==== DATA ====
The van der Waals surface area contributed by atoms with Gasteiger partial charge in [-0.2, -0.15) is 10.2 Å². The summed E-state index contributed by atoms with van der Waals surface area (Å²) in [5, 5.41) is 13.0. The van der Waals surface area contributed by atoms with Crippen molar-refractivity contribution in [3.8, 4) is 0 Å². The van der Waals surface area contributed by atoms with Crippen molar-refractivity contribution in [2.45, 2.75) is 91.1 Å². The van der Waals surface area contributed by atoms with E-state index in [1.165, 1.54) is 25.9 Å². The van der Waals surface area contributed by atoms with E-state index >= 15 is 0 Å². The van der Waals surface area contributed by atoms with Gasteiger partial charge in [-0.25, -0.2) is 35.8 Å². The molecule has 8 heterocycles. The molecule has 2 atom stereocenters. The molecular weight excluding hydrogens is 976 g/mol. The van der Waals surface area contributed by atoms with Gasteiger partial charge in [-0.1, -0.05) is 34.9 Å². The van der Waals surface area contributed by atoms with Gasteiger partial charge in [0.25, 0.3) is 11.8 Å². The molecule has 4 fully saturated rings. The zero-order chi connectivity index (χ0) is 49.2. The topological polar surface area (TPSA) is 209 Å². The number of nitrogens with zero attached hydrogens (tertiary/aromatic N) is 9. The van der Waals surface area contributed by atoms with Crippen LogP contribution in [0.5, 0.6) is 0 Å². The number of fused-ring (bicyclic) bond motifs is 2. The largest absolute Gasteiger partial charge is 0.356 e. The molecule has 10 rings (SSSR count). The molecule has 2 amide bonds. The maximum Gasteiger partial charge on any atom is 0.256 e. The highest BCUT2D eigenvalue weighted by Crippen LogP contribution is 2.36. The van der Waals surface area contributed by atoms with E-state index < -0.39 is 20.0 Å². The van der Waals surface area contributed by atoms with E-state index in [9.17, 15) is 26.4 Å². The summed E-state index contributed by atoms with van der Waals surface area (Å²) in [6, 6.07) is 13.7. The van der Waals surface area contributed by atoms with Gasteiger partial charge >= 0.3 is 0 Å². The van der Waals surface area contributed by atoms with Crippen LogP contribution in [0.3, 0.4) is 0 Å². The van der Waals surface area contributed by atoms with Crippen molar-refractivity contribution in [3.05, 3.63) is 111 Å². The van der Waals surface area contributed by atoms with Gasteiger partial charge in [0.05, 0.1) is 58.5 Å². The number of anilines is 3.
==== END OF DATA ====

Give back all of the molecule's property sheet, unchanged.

The van der Waals surface area contributed by atoms with Gasteiger partial charge in [-0.2, -0.15) is 10.2 Å². The summed E-state index contributed by atoms with van der Waals surface area (Å²) in [5, 5.41) is 13.0. The van der Waals surface area contributed by atoms with Crippen molar-refractivity contribution in [3.8, 4) is 0 Å². The van der Waals surface area contributed by atoms with Crippen molar-refractivity contribution in [2.45, 2.75) is 91.1 Å². The van der Waals surface area contributed by atoms with E-state index in [1.165, 1.54) is 25.9 Å². The van der Waals surface area contributed by atoms with E-state index >= 15 is 0 Å². The van der Waals surface area contributed by atoms with Gasteiger partial charge in [-0.25, -0.2) is 35.8 Å². The molecule has 8 heterocycles. The molecule has 2 atom stereocenters. The molecular weight excluding hydrogens is 976 g/mol. The van der Waals surface area contributed by atoms with Gasteiger partial charge in [-0.1, -0.05) is 34.9 Å². The van der Waals surface area contributed by atoms with Gasteiger partial charge in [0.25, 0.3) is 11.8 Å². The molecule has 4 fully saturated rings. The zero-order chi connectivity index (χ0) is 49.2. The topological polar surface area (TPSA) is 209 Å². The number of nitrogens with zero attached hydrogens (tertiary/aromatic N) is 9. The van der Waals surface area contributed by atoms with Crippen LogP contribution in [0.5, 0.6) is 0 Å². The number of fused-ring (bicyclic) bond motifs is 2. The largest absolute Gasteiger partial charge is 0.356 e. The molecule has 10 rings (SSSR count). The molecule has 2 amide bonds. The maximum Gasteiger partial charge on any atom is 0.256 e. The highest BCUT2D eigenvalue weighted by Crippen LogP contribution is 2.36. The van der Waals surface area contributed by atoms with E-state index < -0.39 is 20.0 Å². The van der Waals surface area contributed by atoms with E-state index in [9.17, 15) is 26.4 Å². The summed E-state index contributed by atoms with van der Waals surface area (Å²) in [6, 6.07) is 13.7. The van der Waals surface area contributed by atoms with Gasteiger partial charge >= 0.3 is 0 Å². The van der Waals surface area contributed by atoms with Crippen LogP contribution in [0.3, 0.4) is 0 Å². The van der Waals surface area contributed by atoms with Crippen molar-refractivity contribution in [3.05, 3.63) is 111 Å². The van der Waals surface area contributed by atoms with Gasteiger partial charge in [0.05, 0.1) is 58.5 Å². The number of anilines is 3.